Friday, July 13, 2012

Detailed Genetic Modeling Triggers Change in Hemophilia RNAi Target Gene Selection: ALN-APC Out, ALN-AT3 In


This week, Alnylam presented data for its hemophilia program which aims at providing particularly those patients that have developed antibodies ('inhibitors') against the recombinant factor VIII and IX standard-of-care with a treatment alternative.  After ALN-TTR for TTR amyloidosis, this is the second of the two programs the company wants to focus its internal development resources on.  The presentation, however, showed that the timelines have been delayed due to a change in target gene selection.  So with an IND planned for this program in 2013, it thus appears that the original 5x15TM, which stated that the company wanted to move 5 clinical candidates into late-stage development by 2015, is more and more turning into a ‘1 out of 5’- if all goes well.  What a difference 18 months can make!

Sarcasm aside, the reason for the change in target gene selection is due to modeling the impact of various degrees of gene knockdown on the desired biological outcome: a 50% knockdown of antithrombin (AT) goes much further in terms of thrombin generation (the biomarker used in the study) than a 50% knockdown of the target gene in ALN-APC, protein C.

The type of detailed genetic analysis behind this realization is actually a very important one that companies should think more about when selecting RNAi target genes.  All too often, target gene selection is based on classical black-and-white gene knockout genetics which can be misleading.  Indeed, the VEGF component in ALN-VSP02 may be one of those.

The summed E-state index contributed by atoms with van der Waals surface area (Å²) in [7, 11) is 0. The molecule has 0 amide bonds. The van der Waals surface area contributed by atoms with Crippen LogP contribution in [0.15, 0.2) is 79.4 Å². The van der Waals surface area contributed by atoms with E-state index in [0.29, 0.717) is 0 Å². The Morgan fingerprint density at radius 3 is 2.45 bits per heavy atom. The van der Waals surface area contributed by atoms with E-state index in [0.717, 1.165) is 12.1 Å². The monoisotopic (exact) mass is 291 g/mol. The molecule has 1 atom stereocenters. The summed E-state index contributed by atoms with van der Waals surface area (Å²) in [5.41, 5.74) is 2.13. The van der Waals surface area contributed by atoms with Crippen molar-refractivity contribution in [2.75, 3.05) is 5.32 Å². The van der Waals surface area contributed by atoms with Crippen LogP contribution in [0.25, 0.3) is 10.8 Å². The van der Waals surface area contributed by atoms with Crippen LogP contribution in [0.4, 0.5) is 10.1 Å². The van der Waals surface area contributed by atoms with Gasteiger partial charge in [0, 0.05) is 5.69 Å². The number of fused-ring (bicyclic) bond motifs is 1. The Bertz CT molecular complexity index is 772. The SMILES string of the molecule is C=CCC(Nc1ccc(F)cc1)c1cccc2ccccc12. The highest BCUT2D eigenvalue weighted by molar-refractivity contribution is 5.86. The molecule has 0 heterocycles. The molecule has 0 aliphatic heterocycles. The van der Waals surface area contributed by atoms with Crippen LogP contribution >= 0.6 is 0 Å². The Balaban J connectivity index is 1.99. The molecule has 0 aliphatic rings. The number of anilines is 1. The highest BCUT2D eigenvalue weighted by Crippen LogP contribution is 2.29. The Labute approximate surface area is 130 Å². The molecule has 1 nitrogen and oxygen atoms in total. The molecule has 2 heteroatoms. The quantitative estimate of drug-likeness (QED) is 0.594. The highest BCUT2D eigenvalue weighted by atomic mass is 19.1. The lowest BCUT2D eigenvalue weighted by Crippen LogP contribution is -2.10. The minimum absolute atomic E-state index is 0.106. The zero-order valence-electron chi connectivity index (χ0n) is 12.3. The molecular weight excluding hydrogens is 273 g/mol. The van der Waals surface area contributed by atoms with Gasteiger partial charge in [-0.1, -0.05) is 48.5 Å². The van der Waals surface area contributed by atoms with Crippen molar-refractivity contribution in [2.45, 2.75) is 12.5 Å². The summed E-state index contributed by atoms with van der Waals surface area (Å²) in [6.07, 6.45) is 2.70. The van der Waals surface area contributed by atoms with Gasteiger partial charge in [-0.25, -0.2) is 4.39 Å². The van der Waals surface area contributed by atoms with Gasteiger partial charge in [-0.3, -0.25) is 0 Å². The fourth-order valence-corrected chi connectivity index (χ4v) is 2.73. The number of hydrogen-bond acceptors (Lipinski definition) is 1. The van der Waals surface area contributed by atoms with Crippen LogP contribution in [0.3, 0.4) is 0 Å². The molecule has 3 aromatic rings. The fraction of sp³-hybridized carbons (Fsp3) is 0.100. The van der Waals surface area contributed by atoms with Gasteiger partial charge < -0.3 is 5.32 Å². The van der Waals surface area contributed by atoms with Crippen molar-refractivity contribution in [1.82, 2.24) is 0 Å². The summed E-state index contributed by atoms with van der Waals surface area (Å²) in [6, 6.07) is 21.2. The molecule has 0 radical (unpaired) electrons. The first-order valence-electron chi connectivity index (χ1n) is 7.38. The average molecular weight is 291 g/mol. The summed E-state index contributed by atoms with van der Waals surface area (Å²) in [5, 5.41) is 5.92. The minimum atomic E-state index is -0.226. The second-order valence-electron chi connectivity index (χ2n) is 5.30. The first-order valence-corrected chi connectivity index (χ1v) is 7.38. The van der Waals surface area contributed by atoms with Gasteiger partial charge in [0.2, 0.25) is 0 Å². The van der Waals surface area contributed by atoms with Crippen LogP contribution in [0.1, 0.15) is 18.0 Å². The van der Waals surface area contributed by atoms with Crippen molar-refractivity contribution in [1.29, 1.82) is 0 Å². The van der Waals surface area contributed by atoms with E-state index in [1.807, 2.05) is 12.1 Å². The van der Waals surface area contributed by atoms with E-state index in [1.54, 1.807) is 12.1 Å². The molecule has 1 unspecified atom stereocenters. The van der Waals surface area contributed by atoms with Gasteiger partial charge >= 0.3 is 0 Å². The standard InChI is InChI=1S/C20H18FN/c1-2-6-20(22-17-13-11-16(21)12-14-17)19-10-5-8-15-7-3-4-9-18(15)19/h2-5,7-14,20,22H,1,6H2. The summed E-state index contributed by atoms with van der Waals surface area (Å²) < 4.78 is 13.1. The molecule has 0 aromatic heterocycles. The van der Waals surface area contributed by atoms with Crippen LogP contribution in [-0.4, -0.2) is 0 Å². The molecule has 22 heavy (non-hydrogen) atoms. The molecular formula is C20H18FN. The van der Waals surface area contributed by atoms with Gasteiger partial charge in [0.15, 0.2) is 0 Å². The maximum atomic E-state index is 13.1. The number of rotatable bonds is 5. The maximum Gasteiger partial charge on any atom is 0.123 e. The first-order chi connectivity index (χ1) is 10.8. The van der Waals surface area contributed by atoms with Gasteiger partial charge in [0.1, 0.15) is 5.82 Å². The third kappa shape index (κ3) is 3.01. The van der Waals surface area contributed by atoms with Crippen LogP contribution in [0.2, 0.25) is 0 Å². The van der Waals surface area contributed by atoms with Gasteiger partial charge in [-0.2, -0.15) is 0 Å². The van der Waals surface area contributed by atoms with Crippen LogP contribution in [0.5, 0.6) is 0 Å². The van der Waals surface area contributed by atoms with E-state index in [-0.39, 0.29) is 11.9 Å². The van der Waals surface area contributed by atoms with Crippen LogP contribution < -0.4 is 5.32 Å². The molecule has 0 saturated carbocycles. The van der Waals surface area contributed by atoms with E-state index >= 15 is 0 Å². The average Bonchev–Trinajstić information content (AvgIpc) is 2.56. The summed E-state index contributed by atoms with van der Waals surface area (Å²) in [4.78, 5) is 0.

In the presentation, Alnylam further emphasized that ALN-AT3 utilizes a conjugate-siRNA approach amenable to subcutaneous administration.  Although the hemophilia community is very familiar with the intravenous route of drug administration, the company essentially claims that this is ‘a highly preferred mode of administration in the setting of hemophilia’.  

Really?  In any case, adopting GalNac-siRNA conjugation as an alternative to the gold-standard SNALP delivery would also make strategic sense for Alnylam.  Alnylam has become overly dependent on Tekmira’s technology to the extent that it apparently/allegedly felt compelled to mis-appropriate the technology which is subject to a high-profile ongoing litigation.  Not a good position to be in when the supplier (and owner) of that technology could pull the plug any day.  

On the other hand, the scientific evidence, particularly the shallow dose response in non-human primates which suggest that antisense-type large amounts of drug would be needed (3-10mg/kg), suggest that just maybe GalNac conjugation is not ready yet for prime time.   . 

4 comments:

Anonymous said...

Dirk, do you know the solubility limit of siRNA? At 3 mg/kg, you'd have to inject >200 mg per injection. What volume can you reasonably inject subQ? 1-2 mL at most.

Andrew said...

interesting...hadn't gotten around to perusing the ALNY hemophilia data presentation. You'd think they would have at least started to talk about the second target in presentations ahead of time to soften the blow. What a mess (as I've been documenting for awhile) the 5x15 has been from the moment it left the consultant's slide deck

Anonymous said...

Dirk,

ALNY stock price has soared today upon the company's positive results from their Ph I TTR trial.

Is reduction of plasma TTR levels accepted as a validated clinical biomarker for amelioration of the disease? Or, is simply the prevailing hope that this will/should be the case?

Thanks.

Dirk Haussecker said...

TTR lowering is in a way a biomarker accepted by the medical community for the treatment of TTR amyloidosis based on the use of liver transplantations in this disease. Although some kind of neuropathic score may be eventually required for the full regulatory approval of a TTR lowering agent, it would be interesting to speculate that for preliminary approval simple TTR lowering may suffice (in the FAP setting i.e.).

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